Atrazine and Alachlor Losses from Subsurface Tile Drainage of a Clay Loam Soil
- D. D. Buhler *,
- G. W. Randall,
- W. C. Koskinen and
- D. L. Wyse
- U SDA-ARS Plant Sci. Res. Unit and Dep. of Agronomy and Plant Genetics, Univ. of Minnesota, St. Paul, MN 55108;
S outhern Exp. Stn., Univ. of Minnesota, Waseca, MN 56093;
U SDA-ARS Soil and Water Management Research Unit and Dep. of Soil Science, Univ. of Minnesota, St. Paul, MN 55108;
D ep. of Agronomy and Plant Genetics, Univ. of Minnesota, St. Paul, MN 55108.
Herbicide losses in subsurface drainage from agricultural land is not well understood. Research was conducted to assess atrazine [6-chloro-N′-ethyl-N′-(1-methylethyl)-1,3,5-triazine-2,4-diamine] and alachlor [2-chloro-N-(2,6-diethylphenyl)-N-(methoxymethyl) acetamide] losses in subsurface tile drainage during and after long-term use on a Webster clay loam soil (Typic Haplaquoll) at Waseca, MN, under typical agricultural management conditions. Individual subsurface drainage systems were installed in 1975 to plots cropped continuously to corn (Zea mays L.) under moldboard plow and no-tillage systems. Annual alachlor and atrazine use was initiated in 1974 and 1975, respectively. Alachlor use was continued through 1991 while atrazine use was terminated after the 1988 application. Tile drainage water was collected and analyzed for atrazine and alachlor beginning in October 1985. Alachlor was detected in only 2% of the samples from 1985 through 1991. Atrazine was detected in 97% of the samples from 1985 through 1990. Atrazine detection frequency declined to 78% in 1991. Atrazine concentration in October 1985 was 0.56 µg L−1. Average atrazine concentration in tile drainage water in 1986 was 1.0 µg L−1 and estimated loss by leaching was 4.1 g ha−1. Average atrazine concentrations in 1987 and 1988 were 1.24 and 0.84 µg L−1, respectively, but due to limited tile flow, atrazine losses were less than 1 g ha−1 each year. Twelve to 18 mo after the last atrazine application, average atrazine concentration in tile water did not decline. However, from 24 to 30 mo after the final atrazine application, average concentration dropped to 0.42 µg L−1 and during the following growing season average concentration declined to 0.29 µg L−1. There was little fluctuation in atrazine concentration during any year. Tillage systems had minimal impacts on atrazine concentration or loss in tile drainage water. This research indicates that low concentrations of atrazine may contaminate tile drainage water during and after long-term use and may persist for several years after use is stopped. Contamination of drainage from similar use of alachlor appears minimal.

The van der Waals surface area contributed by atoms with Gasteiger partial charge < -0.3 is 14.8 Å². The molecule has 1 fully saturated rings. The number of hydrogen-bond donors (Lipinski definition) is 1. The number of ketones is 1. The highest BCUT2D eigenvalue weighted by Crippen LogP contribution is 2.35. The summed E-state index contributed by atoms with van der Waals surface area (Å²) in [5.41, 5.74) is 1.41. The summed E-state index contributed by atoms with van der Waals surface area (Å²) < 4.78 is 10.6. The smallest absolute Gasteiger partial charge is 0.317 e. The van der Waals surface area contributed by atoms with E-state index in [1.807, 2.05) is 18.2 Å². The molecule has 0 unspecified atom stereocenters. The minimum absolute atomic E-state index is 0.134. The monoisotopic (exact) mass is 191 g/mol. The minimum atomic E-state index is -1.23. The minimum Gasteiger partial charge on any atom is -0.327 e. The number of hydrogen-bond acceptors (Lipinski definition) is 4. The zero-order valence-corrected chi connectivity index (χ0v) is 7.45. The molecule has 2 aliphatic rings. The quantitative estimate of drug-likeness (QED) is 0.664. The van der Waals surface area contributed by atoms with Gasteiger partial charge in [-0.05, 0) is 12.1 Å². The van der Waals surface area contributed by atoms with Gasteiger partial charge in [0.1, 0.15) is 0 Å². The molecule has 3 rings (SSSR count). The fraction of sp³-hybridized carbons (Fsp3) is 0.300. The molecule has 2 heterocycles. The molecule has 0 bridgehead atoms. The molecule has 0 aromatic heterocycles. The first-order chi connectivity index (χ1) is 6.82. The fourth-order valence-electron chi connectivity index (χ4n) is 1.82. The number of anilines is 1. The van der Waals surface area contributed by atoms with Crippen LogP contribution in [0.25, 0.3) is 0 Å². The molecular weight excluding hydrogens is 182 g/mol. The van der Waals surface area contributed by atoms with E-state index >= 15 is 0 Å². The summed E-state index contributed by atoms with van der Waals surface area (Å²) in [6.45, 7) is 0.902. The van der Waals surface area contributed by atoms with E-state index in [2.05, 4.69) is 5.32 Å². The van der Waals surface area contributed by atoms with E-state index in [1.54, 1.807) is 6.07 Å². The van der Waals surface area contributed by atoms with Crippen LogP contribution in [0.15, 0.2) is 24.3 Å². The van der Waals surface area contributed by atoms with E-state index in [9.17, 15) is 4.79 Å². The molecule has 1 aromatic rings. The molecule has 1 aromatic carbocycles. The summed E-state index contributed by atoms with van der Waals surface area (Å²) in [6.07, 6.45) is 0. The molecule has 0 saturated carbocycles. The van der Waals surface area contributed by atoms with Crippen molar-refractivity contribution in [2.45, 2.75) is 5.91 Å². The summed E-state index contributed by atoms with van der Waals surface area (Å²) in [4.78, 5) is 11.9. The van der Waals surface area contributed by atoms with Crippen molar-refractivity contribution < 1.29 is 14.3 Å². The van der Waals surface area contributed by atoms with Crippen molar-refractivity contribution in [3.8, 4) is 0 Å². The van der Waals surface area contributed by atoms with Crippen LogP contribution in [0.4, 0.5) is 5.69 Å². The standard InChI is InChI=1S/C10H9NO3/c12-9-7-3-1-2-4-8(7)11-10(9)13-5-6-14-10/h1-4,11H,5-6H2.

Copyright © . .